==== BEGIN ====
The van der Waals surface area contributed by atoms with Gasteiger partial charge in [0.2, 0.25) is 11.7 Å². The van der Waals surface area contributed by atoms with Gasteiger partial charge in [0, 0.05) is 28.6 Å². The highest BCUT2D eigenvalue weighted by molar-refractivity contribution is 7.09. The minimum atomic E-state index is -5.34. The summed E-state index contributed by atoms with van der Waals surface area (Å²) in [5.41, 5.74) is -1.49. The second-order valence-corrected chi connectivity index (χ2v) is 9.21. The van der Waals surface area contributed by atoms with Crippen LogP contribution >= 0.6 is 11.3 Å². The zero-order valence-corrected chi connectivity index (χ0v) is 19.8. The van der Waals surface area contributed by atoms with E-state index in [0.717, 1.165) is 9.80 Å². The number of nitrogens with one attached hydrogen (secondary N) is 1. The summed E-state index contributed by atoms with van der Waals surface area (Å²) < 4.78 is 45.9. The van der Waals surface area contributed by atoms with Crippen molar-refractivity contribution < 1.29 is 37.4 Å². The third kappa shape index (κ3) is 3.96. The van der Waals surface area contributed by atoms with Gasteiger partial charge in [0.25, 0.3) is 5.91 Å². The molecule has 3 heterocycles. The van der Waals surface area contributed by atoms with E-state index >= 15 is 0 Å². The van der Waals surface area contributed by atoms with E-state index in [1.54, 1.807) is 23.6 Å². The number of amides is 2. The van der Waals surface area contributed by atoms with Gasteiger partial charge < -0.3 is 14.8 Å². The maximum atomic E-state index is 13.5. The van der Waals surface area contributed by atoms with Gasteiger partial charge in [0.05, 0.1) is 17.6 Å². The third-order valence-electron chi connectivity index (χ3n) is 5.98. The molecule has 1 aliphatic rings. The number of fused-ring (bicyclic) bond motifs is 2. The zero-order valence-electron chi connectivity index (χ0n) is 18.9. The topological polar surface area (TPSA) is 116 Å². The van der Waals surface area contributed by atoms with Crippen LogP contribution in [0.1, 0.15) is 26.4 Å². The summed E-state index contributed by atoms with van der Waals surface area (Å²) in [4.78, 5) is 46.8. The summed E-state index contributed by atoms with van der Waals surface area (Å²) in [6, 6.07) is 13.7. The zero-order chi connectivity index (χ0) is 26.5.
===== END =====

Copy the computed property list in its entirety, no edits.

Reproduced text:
The van der Waals surface area contributed by atoms with Gasteiger partial charge in [0.2, 0.25) is 11.7 Å². The van der Waals surface area contributed by atoms with Gasteiger partial charge in [0, 0.05) is 28.6 Å². The highest BCUT2D eigenvalue weighted by molar-refractivity contribution is 7.09. The minimum atomic E-state index is -5.34. The summed E-state index contributed by atoms with van der Waals surface area (Å²) in [5.41, 5.74) is -1.49. The second-order valence-corrected chi connectivity index (χ2v) is 9.21. The van der Waals surface area contributed by atoms with Crippen LogP contribution >= 0.6 is 11.3 Å². The zero-order valence-corrected chi connectivity index (χ0v) is 19.8. The van der Waals surface area contributed by atoms with E-state index in [0.717, 1.165) is 9.80 Å². The number of nitrogens with one attached hydrogen (secondary N) is 1. The summed E-state index contributed by atoms with van der Waals surface area (Å²) < 4.78 is 45.9. The van der Waals surface area contributed by atoms with Crippen molar-refractivity contribution < 1.29 is 37.4 Å². The third kappa shape index (κ3) is 3.96. The van der Waals surface area contributed by atoms with Gasteiger partial charge in [0.25, 0.3) is 5.91 Å². The molecule has 3 heterocycles. The van der Waals surface area contributed by atoms with E-state index >= 15 is 0 Å². The van der Waals surface area contributed by atoms with E-state index in [1.54, 1.807) is 23.6 Å². The number of amides is 2. The van der Waals surface area contributed by atoms with Gasteiger partial charge < -0.3 is 14.8 Å². The maximum atomic E-state index is 13.5. The van der Waals surface area contributed by atoms with Gasteiger partial charge in [0.05, 0.1) is 17.6 Å². The third-order valence-electron chi connectivity index (χ3n) is 5.98. The molecule has 1 aliphatic rings. The number of fused-ring (bicyclic) bond motifs is 2. The zero-order valence-electron chi connectivity index (χ0n) is 18.9. The topological polar surface area (TPSA) is 116 Å². The van der Waals surface area contributed by atoms with Crippen LogP contribution in [0.1, 0.15) is 26.4 Å². The summed E-state index contributed by atoms with van der Waals surface area (Å²) in [4.78, 5) is 46.8. The summed E-state index contributed by atoms with van der Waals surface area (Å²) in [6, 6.07) is 13.7. The zero-order chi connectivity index (χ0) is 26.5.